Dear Students of MA English,
This is a follow-up, top-up, or supplement to what we discussed in class this past week. I request that you get for yourself a copy of Terence Hawkes' wonderful primer on Structuralism and start reading rightaway!
Excerpted from Terence Hawkes on ‘Structuralism’
Here we go…
Structuralism is fundamentally a way of thinking about the world which is predominantly concerned with the perception and description of structures. The ‘new’ perception involved the realization that despite appearances to the contrary the world does not consist of independently existing objects. In fact, every perceiver’s method of perceiving can be shown to contain an inherent bias which affects what is perceived to a significant degree. [Any observer is bound to create something of what he observes]. In consequence, the true nature of things may be said to lie not in things themselves, but in the relationships which we construct, and then perceive, between them.
This new concept, that the world is made up of relationships rather than things, constitutes the first principle of that way of thinking which can properly be called ‘structuralist’. At its simplest, it claims that the nature of every element in any given situation has no significance by itself, and in fact is determined by its relationship to all the other elements involved in that situation. In short, the full significance of any entity or experience cannot be perceived unless and until it is integrated into the structure of which it forms a part.
Saussure’s revolutionary contribution to the study of language lies in his rejection of that ‘substantive’ view of the subject in favour of a ‘relational’ one, a change of perspective closely in accord with the larger shift in perception mentioned above.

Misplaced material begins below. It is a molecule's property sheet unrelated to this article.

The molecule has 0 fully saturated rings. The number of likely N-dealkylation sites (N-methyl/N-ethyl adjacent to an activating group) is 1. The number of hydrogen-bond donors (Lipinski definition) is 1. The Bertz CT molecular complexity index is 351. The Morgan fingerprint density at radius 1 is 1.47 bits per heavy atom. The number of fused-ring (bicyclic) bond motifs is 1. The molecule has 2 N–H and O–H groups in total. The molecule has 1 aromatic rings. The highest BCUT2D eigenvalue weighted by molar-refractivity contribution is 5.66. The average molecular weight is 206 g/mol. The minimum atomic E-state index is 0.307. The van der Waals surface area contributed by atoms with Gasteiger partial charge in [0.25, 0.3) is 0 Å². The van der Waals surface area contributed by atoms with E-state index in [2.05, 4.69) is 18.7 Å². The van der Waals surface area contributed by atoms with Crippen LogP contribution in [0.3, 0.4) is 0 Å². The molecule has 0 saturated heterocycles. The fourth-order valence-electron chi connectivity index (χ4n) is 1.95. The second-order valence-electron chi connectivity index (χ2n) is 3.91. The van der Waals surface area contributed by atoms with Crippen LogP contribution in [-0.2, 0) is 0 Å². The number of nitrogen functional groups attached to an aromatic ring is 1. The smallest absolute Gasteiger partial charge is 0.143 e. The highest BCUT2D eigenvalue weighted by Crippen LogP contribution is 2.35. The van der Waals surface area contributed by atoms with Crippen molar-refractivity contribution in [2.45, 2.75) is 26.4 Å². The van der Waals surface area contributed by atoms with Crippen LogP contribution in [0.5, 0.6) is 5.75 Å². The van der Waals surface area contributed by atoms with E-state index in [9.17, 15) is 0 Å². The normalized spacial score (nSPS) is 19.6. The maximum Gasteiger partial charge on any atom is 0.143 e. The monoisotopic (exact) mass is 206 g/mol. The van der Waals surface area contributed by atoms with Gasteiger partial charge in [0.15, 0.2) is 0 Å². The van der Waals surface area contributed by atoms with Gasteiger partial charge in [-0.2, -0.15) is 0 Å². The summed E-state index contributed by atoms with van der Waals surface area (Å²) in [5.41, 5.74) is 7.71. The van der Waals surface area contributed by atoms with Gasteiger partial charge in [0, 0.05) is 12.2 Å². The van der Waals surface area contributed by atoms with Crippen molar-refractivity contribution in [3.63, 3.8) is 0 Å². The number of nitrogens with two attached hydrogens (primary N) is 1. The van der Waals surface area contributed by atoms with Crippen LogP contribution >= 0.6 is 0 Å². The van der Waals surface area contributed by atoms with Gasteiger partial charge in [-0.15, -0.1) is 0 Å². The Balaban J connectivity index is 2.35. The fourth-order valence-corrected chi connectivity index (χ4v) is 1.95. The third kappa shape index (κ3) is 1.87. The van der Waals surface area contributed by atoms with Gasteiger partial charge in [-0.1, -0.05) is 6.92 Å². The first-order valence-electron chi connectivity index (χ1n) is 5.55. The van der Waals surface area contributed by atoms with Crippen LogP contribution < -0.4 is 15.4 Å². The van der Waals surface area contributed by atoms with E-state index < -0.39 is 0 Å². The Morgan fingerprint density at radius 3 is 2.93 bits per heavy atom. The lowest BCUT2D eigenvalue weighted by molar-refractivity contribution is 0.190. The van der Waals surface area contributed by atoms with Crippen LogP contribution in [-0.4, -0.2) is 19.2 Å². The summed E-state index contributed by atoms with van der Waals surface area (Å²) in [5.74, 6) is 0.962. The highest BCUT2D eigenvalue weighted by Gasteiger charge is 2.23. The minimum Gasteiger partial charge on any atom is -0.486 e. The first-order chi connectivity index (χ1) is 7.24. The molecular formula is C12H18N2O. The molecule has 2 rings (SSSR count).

What is natural to mankind is not oral speech but the faculty of constructing a language, i.e. a system of distinct signs corresponding to distinct ideas.
If all aspects of the language are thus ‘based on relations’ two dimensions of these relationships must assume particular importance. Saussure presents these as the linguistic sign’s syntagmatic (or ‘horizontal’) relations, and its simultaneous associative (or ‘vertical’) relations.
The 'Cours' presents the argument that language should be studied, not only in terms of its individual parts, and not only diachronically, but also in terms of the relationship between those parts, and synchronically: that is, in terms of its current adequacy.
Saussure’s insistence on the importance of the synchronic as distinct from the diachronic study of language was momentous because it involved recognition of language’s current structural properties as well as its historical dimensions.
It has been pointed out that the mode of language is fundamentally one of sequential movement through time. It follows from this that each word will have a linear or ‘horizontal’ relationship with the words that precede and succeed it, and a good deal of its capacity to ‘mean’ various things derives from this pattern of positioning.
This constitutes language’s syntagmatic aspect, and it could also be thought of as its ‘diachronic’ aspect because of its commitment to the passage of time.
from Structuralism and Semiotics by Terence Hawkes